By Lina Sorg
In a minisymposium presentation titled “Big Data in High Throughput Screening” at the SIAM Annual Meeting, Steven Finkbeiner (University of California, San Francisco) explains his use of image analysis and advanced technology to better understand neurodegenerative diseases such as Parkinson's, Alzheimer's, and Huntington's. “Neurodegenerative disease really stands out as one where we’ve made no progress,” he said, “and the instances of these cases are only getting longer.” Finkbeiner added that as of 2016, there are still no strong therapies that truly slow the disease, though not for lack of trying; numerous treatments have looked promising in mouse cells, but failed to deliver in humans. “I think as a community we’ve gotten really good at making safe but ineffective drugs,” he said. “This is devastating for patients and families, but also for drug companies who spend much money on late-stage testing.”
To combat these setbacks, scientists need to develop a more predictive preclinical pipeline that determines what compounds will generate human results. “Neurodegeneration itself is a challenging thing to study,” Finkbeiner admitted, because of its stochastic quality; it affects some cells more acutely than others and acts on varied time scales.
Innovative scientific imaging technology enables researchers to create detailed biological pictures of cells, and Finkbeiner’s research group is utilizing machine learning technology to better understand neurodegeneration. With the help of a technology company, they have created specialized robotic microscopes that amass and examine biological images from stem cells more quickly and effectively than ever before.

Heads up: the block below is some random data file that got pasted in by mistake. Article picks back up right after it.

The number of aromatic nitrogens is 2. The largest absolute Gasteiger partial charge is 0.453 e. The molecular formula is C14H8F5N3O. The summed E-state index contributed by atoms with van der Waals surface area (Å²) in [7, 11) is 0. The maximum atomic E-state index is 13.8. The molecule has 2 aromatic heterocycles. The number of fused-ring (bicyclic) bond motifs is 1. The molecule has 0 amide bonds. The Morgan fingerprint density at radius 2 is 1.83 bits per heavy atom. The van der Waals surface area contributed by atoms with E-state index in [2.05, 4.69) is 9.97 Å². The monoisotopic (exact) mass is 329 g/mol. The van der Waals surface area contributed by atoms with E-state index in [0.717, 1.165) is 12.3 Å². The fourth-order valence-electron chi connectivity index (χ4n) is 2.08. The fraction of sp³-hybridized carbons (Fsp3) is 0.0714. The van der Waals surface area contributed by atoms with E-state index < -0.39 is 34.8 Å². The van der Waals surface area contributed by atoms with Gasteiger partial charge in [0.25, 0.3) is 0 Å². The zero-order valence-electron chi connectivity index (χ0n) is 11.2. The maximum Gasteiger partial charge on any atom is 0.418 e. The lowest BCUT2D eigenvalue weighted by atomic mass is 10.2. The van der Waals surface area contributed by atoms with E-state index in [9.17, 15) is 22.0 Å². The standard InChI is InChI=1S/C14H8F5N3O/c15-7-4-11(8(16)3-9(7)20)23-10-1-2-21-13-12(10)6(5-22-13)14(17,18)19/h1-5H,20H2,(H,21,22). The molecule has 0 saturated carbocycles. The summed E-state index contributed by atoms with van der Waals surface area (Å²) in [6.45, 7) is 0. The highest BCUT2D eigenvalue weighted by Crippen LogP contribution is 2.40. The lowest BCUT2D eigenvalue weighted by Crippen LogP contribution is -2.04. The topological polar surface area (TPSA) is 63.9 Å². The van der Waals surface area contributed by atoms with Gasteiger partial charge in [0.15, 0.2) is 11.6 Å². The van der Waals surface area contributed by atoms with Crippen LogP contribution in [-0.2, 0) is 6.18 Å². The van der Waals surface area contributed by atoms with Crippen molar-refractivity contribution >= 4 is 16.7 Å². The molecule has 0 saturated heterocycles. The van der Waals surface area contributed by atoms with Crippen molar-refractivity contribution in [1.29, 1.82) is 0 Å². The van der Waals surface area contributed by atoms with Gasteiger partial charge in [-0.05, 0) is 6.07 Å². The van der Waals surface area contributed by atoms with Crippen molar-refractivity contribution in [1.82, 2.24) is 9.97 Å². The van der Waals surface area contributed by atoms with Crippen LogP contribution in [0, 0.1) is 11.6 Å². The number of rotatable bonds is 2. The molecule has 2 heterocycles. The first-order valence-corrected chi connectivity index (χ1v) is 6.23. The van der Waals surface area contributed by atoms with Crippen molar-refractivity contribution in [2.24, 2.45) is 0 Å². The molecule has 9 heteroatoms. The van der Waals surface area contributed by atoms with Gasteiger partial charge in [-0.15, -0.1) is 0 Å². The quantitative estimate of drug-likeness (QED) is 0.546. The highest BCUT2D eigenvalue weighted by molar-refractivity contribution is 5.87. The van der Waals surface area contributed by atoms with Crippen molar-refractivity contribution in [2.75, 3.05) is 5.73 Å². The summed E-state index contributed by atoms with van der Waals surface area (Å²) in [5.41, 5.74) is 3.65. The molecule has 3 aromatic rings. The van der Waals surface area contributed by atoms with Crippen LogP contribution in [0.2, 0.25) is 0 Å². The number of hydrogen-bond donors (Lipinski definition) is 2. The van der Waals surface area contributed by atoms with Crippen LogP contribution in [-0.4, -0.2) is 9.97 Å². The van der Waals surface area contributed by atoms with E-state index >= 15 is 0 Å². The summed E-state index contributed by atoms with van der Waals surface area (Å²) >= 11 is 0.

The fully-automated microscopes collect single-cell imaging data at a constant rate that allows for both phenotypic screening and the screening of small molecules. The microscopes produce ‘movies’ of live neurons (identified with fluorescent dye) that follow the growth and decay of cells in real time, measure and compare changes in neurons, and introduce different sensors to obtain varied data. The cells are also sparsely labeled to facilitate automated image analysis. “We can measure changes that occur during that cell’s lifetime,” Finkbeiner said. “We’re using certain statistical techniques to determine what factors are unfolding during a cell’s lifetime that will predict what will happen in the future.”
Most screening technologies only capture images at a single point, but Finkbeiner’s microscopes are between 100 and 1,000 times more sensitive. They also generate over 10 terabytes of data—hundreds of thousands of images—daily. As a result, the group’s imaging efforts have attracted the attention of multiple pharmaceutical companies. “More people are interested than we have hands to do it,” he said. “And we’re generating data faster than we can analyze it. That’s a fundamental problem for us right now.”
Ultimately, Finkbeiner hopes to achieve an explicit understanding of the underlying biology that drives neural activity. Tracking neurodegenerative cells and neurons and identifying harmful, inconsequential, and beneficial changes puts researchers one step closer to the creation of a blueprint explaining neurodegenerative disease.